5 unbreakable NHL records
Records are meant to be broken - just not these ones.
Below, in no particular order, we investigate five NHL benchmarks that will stand the test of time.
Wayne Gretzky's 2,857 points
We could have chosen his 92-goal season, or his 215-point year, or his 51-game point streak, or eight consecutive MVPs, but let's be honest - this entire list could easily be Gretzky's. The Great One holds a whopping 61 NHL records, so we're taking the easy way out and picking his absurd point total.
If No. 99 never scored a single NHL goal, he'd still be the league's all-time top scorer. For additional context, Connor McDavid - who could very well join Gretzky on the NHL's Mount Rushmore of best players when it's all said and done - would need to play 19 more campaigns at his current point-per-game clip (1.42) to match Gretzky's total.
Many point to Gretzky's quality of competition as a key contributor to his outlandish numbers, but according to Hockey Reference's era-adjusted points, he's still comfortably in first with 2,475.
Glenn Hall's 502 consecutive starts
Hall's claim to fame is probably the most bulletproof of them all. From 1955 to 1962, "Mr. Goalie" started 502 consecutive regular-season contests for the Chicago Blackhawks - almost double the previous record.
Hall also made 49 playoff appearances in that span, winning a Stanley Cup in 1961 and Conn Smythe in 1968. Goalies in today's NHL rarely play both nights of a back-to-back, let alone suit up in a career's worth of games without taking a night off.
Islanders' 19 consecutive series wins
The early 1980s belonged to the New York Islanders, who began the decade winning four consecutive Stanley Cups to stake their claim as the greatest dynasty in league history. Those Isles teams were just stacked. A core of Bryan Trottier, Mike Bossy, Denis Potvin, and Billy Smith anchored the club through a record 19 consecutive series wins, as New York's impeccable run came to a close with a loss to Gretzky's Edmonton Oilers in the 1984 Stanley Cup Final.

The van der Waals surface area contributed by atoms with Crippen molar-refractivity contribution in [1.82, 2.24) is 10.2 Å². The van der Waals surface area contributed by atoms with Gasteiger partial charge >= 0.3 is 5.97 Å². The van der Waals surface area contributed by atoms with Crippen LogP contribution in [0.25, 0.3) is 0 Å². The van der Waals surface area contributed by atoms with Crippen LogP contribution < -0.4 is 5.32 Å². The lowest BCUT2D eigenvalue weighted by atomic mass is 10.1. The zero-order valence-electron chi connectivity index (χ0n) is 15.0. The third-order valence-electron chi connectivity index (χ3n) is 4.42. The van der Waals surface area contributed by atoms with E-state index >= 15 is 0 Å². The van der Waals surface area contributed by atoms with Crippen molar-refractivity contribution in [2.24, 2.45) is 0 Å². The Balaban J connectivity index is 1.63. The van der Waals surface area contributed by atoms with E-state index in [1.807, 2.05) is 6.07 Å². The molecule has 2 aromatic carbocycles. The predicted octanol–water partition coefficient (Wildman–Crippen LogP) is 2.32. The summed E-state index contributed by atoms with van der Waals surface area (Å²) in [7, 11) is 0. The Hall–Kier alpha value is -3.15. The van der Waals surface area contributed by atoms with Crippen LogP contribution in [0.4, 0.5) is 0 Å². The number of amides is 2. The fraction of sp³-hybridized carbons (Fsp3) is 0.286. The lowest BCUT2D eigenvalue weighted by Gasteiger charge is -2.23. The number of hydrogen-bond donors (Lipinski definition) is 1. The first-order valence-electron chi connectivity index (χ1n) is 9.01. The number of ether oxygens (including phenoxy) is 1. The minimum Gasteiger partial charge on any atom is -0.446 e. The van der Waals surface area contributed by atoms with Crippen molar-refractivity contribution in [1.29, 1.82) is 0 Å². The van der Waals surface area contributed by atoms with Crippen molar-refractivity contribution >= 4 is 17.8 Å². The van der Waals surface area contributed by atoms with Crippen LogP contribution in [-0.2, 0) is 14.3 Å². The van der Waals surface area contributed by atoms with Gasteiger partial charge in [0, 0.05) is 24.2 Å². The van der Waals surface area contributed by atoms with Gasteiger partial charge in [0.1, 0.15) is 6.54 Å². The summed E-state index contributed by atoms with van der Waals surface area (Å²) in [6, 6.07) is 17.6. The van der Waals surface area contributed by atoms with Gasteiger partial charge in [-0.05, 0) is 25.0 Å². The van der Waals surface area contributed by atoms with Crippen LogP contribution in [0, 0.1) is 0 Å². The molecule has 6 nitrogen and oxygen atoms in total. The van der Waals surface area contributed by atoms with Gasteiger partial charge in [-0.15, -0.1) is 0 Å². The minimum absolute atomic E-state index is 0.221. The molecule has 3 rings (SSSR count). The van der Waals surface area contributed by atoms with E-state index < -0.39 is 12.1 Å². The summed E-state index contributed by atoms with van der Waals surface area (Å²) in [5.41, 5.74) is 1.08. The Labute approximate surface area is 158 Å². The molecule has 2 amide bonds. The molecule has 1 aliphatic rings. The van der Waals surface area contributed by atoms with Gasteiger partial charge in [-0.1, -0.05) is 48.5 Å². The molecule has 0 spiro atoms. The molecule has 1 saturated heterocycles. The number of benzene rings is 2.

The Montreal Canadiens won five Cups in a row in the late 1950s and then four straight in the 1970s, but none of those titles came at a time when teams needed four series victories to earn the championship.
The salary cap and parity in today's NHL make the Islanders' run untouchable. Think about it: The Tampa Bay Lightning are back-to-back champs and had to sell off an entire line from their latest Cup-winning squad to remain financially compliant. Could you imagine them winning 11 more series in a row? Not happening.
Henri Richard's 11 Cups as player
"The Pocket Rocket" collected so many rings throughout his career that he ran out of fingers to put them on. Now, lots of Canadiens in that era have a bucket full of titles as well, but Richard stands alone with 11 - one more than teammates Jean Beliveau and Yvon Cournoyer.
Richard started his career with five consecutive Cups - talk about good timing - and notched 47 points in 49 games over that span. He was by no means just a passenger on a team destined for greatness.
Again though, the era makes a big difference. Of course, it was easier to win chips when there were only six clubs in the league, but considering the most Cups won among active players is three, it's safe to assume Richard's record is going to be out of reach forever.
Teemu Selanne's 76 rookie goals
Selanne introduced himself to the NHL in grand fashion in 1992-93, potting 76 goals to obliterate Bossy's rookie record of 53 set in 1978. The Finnish Flash's mark is also the fifth-highest single-season total in league history.
The likes of Alex Ovechkin (53), Auston Matthews (40), Sidney Crosby (39), and McDavid (16) couldn't even come close to Selanne's rookie total, so what kind of talent is it going to take for the Hall of Famer to even feel pressure on his record? On top of that, the NHL hasn't even seen a 60-goal season since Steven Stamkos in 2011-12.
If by some miracle this record falls one day, Selanne's successor will still be in tough to match the former Jet's iconic celebration from 28 years ago.